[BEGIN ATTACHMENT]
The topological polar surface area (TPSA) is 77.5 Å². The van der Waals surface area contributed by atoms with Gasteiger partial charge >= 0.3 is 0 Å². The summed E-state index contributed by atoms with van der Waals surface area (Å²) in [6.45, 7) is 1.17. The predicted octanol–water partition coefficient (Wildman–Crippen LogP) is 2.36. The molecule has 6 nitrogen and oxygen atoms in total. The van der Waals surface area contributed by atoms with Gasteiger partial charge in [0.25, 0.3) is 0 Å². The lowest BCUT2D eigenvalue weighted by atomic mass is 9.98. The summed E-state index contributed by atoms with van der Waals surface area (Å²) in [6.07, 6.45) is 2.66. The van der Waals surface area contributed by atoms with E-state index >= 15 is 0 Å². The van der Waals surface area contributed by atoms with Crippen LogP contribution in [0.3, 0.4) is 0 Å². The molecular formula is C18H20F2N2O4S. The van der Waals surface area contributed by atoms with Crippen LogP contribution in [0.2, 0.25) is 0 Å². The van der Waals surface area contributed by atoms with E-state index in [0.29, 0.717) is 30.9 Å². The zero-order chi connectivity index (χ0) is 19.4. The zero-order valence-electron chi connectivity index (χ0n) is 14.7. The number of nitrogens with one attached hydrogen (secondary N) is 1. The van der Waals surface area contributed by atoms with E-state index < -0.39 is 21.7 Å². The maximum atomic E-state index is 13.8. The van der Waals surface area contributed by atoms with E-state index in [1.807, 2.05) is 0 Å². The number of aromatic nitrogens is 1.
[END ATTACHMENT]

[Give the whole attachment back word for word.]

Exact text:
The topological polar surface area (TPSA) is 77.5 Å². The van der Waals surface area contributed by atoms with Gasteiger partial charge >= 0.3 is 0 Å². The summed E-state index contributed by atoms with van der Waals surface area (Å²) in [6.45, 7) is 1.17. The predicted octanol–water partition coefficient (Wildman–Crippen LogP) is 2.36. The molecule has 6 nitrogen and oxygen atoms in total. The van der Waals surface area contributed by atoms with Gasteiger partial charge in [0.25, 0.3) is 0 Å². The lowest BCUT2D eigenvalue weighted by atomic mass is 9.98. The summed E-state index contributed by atoms with van der Waals surface area (Å²) in [6.07, 6.45) is 2.66. The van der Waals surface area contributed by atoms with E-state index >= 15 is 0 Å². The van der Waals surface area contributed by atoms with Crippen LogP contribution in [0.3, 0.4) is 0 Å². The molecular formula is C18H20F2N2O4S. The van der Waals surface area contributed by atoms with Crippen LogP contribution in [0.2, 0.25) is 0 Å². The van der Waals surface area contributed by atoms with E-state index in [0.29, 0.717) is 30.9 Å². The zero-order chi connectivity index (χ0) is 19.4. The zero-order valence-electron chi connectivity index (χ0n) is 14.7. The number of nitrogens with one attached hydrogen (secondary N) is 1. The van der Waals surface area contributed by atoms with E-state index < -0.39 is 21.7 Å². The maximum atomic E-state index is 13.8. The van der Waals surface area contributed by atoms with E-state index in [1.807, 2.05) is 0 Å². The number of aromatic nitrogens is 1.